For even much more details, you can check out Linux 4.7 changelog with comments only generated using git log v4.6..v4.7 --stat. Alternatively, and much easier to read, you can head to kernelnewbies.org to learn more about Linux 4.7 changes.

Orange Pi PC Board is now selling for $8.57 Shipped (Promo)

July 15th, 2016 51 comments

[update: the flash sale is over]

Orange Pi PC is an ARM Linux development board based on Allwinner H3 processor, that is relatively popular thanks to its low price/features ratio, and decent Linux support mostly thanks to the combined work of linux-sunxi and armbian communities. The board normally sells for $15 + shipping on Aliexpress, but GearBest appears to have a promotion for $8.57 shipped.

Orange_Pi_PC-Promotion

Before you go ahead with any purchase. You’ll notice the board is shown for $9.23 in China and US-LA warehouses, but $24.35 in their European warehouse. The price (china warehouse) goes down to $8.57 once you had it to the cart. It could be a genuine promotion, but it could also be a mistake. If the latter, you’ll get a refund or possibly a voucher of the same value for future purchases.  I’ve asked my contact at GearBest, but no answer yet. GearBest confirmed it is a “big promotion” lasting as long as there’s stock. The page has been updated and the price is now $8.57 from the China warehouse only.

Thanks to Thomas for the tip.

Micrium µC/OS RTOS Is Now Free for Makers and Startups

June 24th, 2016 1 comment

According to UBM embedded market study for 2015, Micrium µC/OS real-time operating system only came second after FreeRTOS when the company asked close to 1,000 engineers and managers around the world which operating systems they were currently using in their embedded products. The OS appears to be particularly popular in Asia, and the results are all the more impressive considering it’s a commercial operating systems.

Operating Systems used in Embedded Systems (UBM Survey)

Operating Systems used in Embedded Systems (UBM Survey)

But Micrium decided to bring more people on board by announcing a free version called µC/OS for Makers targeting hobbyists and startups (<$100k revenues) in February earlier this year. The real-time operating system includes a preemptive multitasking real-time kernel with optional round robin scheduling, has a low footprint (6K to 24K bytes code space, 1K+ bytes data space), support various types of targets including ARM Cortex-M and Cortex-A based MCU and processors such as STMicro STM32,  NXP Kinetis, Cypress PSoC5, etc.., as well as Atmel AVR, TI MSP430 and many others.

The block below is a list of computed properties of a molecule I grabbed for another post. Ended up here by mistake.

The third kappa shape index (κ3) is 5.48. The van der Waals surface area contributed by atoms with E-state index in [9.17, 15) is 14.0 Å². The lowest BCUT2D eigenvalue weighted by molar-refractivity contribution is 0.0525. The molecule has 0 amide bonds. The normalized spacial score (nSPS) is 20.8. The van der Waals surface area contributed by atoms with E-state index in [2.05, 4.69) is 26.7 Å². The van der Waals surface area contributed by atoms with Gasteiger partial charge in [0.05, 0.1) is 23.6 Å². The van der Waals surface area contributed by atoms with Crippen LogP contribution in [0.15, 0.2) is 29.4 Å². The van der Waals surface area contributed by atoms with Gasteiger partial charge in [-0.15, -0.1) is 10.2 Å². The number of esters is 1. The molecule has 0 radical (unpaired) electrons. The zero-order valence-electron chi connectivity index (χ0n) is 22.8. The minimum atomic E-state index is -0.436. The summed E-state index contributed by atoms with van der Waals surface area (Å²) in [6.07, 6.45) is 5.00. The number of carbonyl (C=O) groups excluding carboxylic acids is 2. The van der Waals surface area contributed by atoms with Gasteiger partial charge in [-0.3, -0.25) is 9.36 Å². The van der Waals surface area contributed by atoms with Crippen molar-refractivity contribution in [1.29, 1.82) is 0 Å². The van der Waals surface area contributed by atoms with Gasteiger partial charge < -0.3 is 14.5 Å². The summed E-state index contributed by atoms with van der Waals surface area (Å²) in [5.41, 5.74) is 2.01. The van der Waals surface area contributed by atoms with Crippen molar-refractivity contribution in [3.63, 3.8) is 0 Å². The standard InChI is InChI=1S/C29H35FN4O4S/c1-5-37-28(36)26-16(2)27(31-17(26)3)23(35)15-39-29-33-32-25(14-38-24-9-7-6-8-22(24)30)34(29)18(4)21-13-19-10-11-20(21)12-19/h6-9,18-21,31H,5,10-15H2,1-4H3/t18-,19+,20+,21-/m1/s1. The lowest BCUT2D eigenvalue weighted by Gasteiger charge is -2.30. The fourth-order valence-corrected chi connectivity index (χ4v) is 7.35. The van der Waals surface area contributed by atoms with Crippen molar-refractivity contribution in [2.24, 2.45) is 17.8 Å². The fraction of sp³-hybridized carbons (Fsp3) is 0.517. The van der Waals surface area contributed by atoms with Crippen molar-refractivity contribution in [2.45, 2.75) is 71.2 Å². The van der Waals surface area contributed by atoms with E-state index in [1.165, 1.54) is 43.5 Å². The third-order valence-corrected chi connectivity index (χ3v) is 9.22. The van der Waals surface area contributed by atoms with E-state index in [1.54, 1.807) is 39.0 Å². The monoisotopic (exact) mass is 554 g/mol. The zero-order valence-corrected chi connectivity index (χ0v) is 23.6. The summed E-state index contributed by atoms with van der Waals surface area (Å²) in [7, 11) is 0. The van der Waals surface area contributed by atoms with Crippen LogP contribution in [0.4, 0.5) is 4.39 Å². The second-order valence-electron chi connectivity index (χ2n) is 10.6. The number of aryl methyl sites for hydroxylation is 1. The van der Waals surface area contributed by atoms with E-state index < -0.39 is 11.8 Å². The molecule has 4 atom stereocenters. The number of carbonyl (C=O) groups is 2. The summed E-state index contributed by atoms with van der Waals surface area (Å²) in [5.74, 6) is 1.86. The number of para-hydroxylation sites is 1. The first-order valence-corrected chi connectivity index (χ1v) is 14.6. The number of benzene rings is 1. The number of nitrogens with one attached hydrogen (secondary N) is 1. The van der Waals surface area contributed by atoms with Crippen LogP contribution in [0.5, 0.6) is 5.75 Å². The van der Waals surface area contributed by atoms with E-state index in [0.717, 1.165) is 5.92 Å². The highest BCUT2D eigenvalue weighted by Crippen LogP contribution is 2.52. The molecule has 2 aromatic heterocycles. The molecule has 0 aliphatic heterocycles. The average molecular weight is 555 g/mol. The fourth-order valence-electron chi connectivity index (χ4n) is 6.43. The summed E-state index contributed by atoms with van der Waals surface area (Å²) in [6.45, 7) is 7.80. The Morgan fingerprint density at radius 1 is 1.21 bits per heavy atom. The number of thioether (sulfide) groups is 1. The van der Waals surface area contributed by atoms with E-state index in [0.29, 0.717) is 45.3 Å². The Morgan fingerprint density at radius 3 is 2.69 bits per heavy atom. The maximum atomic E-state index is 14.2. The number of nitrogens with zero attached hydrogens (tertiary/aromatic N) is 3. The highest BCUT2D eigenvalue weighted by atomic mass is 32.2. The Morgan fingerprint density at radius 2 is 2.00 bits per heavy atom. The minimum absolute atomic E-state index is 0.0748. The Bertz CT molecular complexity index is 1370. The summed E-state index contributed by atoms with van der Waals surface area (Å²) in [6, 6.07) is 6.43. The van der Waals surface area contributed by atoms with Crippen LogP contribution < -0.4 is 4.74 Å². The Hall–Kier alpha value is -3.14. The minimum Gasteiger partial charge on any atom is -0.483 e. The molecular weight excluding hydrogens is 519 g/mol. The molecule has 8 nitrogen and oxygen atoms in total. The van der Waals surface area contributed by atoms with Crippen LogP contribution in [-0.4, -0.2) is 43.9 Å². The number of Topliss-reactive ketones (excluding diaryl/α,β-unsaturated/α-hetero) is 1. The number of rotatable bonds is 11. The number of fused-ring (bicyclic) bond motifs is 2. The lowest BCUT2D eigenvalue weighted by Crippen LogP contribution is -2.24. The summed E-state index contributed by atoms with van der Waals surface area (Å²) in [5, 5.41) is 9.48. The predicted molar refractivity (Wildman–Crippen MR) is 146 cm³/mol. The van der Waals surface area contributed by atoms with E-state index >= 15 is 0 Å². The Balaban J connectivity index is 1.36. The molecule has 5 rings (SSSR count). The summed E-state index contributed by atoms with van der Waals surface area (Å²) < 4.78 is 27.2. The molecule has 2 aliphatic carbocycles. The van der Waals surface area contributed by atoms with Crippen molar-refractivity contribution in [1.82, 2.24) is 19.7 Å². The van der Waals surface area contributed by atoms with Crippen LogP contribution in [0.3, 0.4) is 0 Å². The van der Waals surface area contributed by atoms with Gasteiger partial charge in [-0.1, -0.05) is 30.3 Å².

The Maker version of the OS excludes the CAN module, Building Blocks and the Graphical UI library, but comes with USB, TCP/IP, Modbus, and file system stacks. A summary of the different licenses for µC/OS-III is shown in the table below.

Click to Enlarge

Click to Enlarge

You can find more information on Micrium Maker page, or directly download it  (free email registration required) to try it out on your own platform or board.

Via 43oh.com

ARMv8 64-bit Processors To Replace Intel Xeon and SPARC64 Processors in Some Supercomputers

June 21st, 2016 5 comments

There’s been some news recently about Sunway TaihuLight supercomputer which nows top the list of the 500 fastest super computers with 93 PFLOPS achieved with Linpack, and is comprised of 40,960 Sunway SW26010 260 core “ShenWei” processors designed in China. But another interesting development is that ARMv8 are also slowly coming to supercomputers, starting with TianHe-2 super computer which is currently using Intel Xeon & Xeon Phi processors and second in the list, but according to a report on Vrworld, the US government decided to block US companies’ sales (i.e. Intel and AMD) to China as they were not at the top anymore, and also blocked Chinese investments into Intel and AMD, so the Chinese government decided to do it on their own, and are currently adding Phytium Mars 64-core 64-bit ARM processors to expand TianHe-2 processing power. Once the upgrade is complete Tianhe-2 should have 32,000 Xeons (as currently), 32,000 ShenWei processor, and 96,000 Phytium accelerator cards delivering up to 300 PFLOPS.

Japan K-Computer with Sparc 64 Processor

Japan K-Computer with SPARC64 Processors